This is why I simply do not buy the lame reasoning by Brent Vulnerables (the name of the character he is playing as a defensive coach, not as a person…he is a good upstanding guy) to “burn the game film” and forget the Air Force game ever happened. It send the wrong message to young, impressionable college men, which is this: You can play like garbage, give up great gobs of yards and multiple touchdowns, and it’s OK. It’s just a gimmick offense. Don’t worry, be happy. No need to be accountable! [Hmm…this sounds somewhat like a certain Cupcake I know about…more later.]

It’s telling that, even with over a month to prepare, recent Brent Vulnerables defenses with great athletes got shredded by the “gimmick” offenses of West Virginia, BYU and Boise State. Yeah, they sometimes dominate…sometimes, as against the Okie Pokies at the end of last season, and in the low-scoring loss to Nebraska. That they do play so well occasionally, only tells me the potential is there for shutdown defense, and the coaching (not the talent) is the difference.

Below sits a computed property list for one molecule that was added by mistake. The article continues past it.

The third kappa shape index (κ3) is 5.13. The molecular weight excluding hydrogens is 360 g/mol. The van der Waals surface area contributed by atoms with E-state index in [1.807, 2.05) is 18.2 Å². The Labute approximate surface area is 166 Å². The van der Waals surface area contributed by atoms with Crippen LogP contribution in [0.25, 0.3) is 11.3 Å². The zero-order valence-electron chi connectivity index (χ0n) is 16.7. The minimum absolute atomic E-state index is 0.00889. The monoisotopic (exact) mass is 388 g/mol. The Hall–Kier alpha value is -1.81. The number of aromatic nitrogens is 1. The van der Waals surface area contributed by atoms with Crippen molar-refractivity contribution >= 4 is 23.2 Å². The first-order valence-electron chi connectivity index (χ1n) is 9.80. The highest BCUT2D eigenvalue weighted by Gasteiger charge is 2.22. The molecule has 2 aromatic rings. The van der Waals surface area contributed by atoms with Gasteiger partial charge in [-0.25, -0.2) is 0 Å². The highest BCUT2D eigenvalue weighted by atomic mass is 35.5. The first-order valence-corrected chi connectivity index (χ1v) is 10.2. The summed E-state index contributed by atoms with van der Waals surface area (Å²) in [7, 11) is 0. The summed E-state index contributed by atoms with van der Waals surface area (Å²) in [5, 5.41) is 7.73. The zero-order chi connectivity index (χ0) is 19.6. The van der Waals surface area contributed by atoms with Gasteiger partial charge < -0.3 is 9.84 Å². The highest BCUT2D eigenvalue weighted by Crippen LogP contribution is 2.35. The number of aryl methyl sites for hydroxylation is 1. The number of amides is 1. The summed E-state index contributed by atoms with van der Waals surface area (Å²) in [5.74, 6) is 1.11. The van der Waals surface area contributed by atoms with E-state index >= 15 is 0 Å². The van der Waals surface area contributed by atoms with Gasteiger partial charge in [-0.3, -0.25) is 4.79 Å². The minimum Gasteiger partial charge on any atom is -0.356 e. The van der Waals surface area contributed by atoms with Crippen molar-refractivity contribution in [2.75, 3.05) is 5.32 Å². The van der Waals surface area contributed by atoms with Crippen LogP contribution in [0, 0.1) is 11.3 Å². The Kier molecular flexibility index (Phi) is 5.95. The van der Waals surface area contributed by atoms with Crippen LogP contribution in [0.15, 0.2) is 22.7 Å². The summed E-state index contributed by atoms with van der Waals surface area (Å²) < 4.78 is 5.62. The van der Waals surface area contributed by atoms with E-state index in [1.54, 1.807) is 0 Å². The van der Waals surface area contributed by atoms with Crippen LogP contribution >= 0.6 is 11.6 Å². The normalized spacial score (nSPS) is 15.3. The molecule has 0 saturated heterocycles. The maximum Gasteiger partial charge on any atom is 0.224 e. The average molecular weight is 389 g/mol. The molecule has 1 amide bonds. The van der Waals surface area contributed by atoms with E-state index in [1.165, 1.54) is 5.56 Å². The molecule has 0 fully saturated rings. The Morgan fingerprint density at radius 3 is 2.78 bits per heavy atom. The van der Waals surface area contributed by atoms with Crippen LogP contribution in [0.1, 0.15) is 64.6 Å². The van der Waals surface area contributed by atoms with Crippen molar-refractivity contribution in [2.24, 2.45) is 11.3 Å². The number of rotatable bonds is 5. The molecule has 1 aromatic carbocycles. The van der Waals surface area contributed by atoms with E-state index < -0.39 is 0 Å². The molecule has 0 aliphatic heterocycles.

This quote from Vulnerables is telling also: “We tried to explain to everybody they’re going to get their yards, they’re going to possess the football.” Like hell they will, if you coach ’em up to the task and scheme it right.

Don’t tell those boys what they can’t do, insist that they can, and insist that they do! How an alignment designed to counteract spread-passing offenses, can be put to good use against a triple-option running attack was beyond me, even before the game. It especially is now. And for Bob Stoops to come out before the game and say he feared the opponent’s offense…that’s just irresponsible. Can you imagine that from Jimmy Johnson’s Miami Hurricanes, or even Barry Switzer’s Sooners? Let’s have some of that intimidating, impose-our-will approach on the field, without the off-field crimes of course. It’s how so many opponents lost to those teams before even setting foot on the field.